Do I believe in the Big Bang, in the invisible dark energy, or in the 20-minutes of the nucleosynthesis , during which the building elements of the Universe were made? My answer is: I do. But what is even more important for me is that the Universe is fine-tuned for Man to live in it. Quite a number of conditions that allow life in Universe lie within a very narrow range. For example, if gravitational force were only slightly larger, stars would be too hot and would burn too rapidly for life chemistry. If gravitation were a bit smaller, stars would be too cool to ignite nuclear fusion, and consequently, the elements needed for life chemistry would never form. The same is true with the expansion rate of the Universe: if the expansion were quicker, no galaxies would form, if it were slower, the Universe would collapse even before stars formed. There are a number of other fundamental parameters which are finely tuned for LIFE (as we understand it) to exist. For example, the maximum permissible deviation for the ratio “electrons::protons” (critical for building atoms) is 1: 1037. This degree of fine-tuning is difficult to imagine. Dr. Hugh Ross gives an example of this parameter in his book The Creator and the Cosmos:

One part in 1037 is such an incredibly sensitive balance that it is hard to visualize. The following analogy might help: Cover the entire North American continent in dimes all the way up to the moon, a height of about 239,000 miles (In comparison, the money to pay for the U.S. federal government debt would cover one square mile less than two feet deep with dimes). Next, pile dimes from here to the moon on a billion other continents the same size as North America. Paint one dime red and mix it into the billions of piles of dimes. Blindfold a friend and ask him to pick out one dime. The odds that he will pick the red dime are one in 1037. (p. 115)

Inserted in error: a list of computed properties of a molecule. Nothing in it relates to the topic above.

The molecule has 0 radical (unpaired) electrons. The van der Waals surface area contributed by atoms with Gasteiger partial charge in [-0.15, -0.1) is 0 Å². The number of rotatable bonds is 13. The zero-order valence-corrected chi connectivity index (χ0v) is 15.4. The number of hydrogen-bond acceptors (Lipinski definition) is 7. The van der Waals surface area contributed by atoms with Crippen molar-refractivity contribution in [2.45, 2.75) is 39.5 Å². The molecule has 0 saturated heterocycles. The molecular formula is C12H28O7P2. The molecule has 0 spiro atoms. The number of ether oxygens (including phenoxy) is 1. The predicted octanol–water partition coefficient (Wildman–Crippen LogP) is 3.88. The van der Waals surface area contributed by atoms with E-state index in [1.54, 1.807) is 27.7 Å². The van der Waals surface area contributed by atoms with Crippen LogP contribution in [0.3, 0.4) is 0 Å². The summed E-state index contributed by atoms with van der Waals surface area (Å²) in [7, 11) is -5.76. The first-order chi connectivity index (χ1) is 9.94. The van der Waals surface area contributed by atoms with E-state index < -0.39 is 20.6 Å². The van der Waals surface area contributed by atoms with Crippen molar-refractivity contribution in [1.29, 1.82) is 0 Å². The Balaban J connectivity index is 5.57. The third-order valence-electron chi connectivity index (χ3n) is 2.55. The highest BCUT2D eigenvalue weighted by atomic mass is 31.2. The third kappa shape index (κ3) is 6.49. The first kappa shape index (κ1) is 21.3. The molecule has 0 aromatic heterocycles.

Here are some more quotes taken from the following sources:

Arno Penzias (Nobel prize in physics): “Astronomy leads us to a unique event, a universe which was created out of nothing, one with the very delicate balance needed to provide exactly the conditions required to permit life, and one which has an underlying (one might say ‘supernatural’) plan.”

Vera Kistiakowsky (MIT physicist): “The exquisite order displayed by our scientific understanding of the physical world calls for the divine.”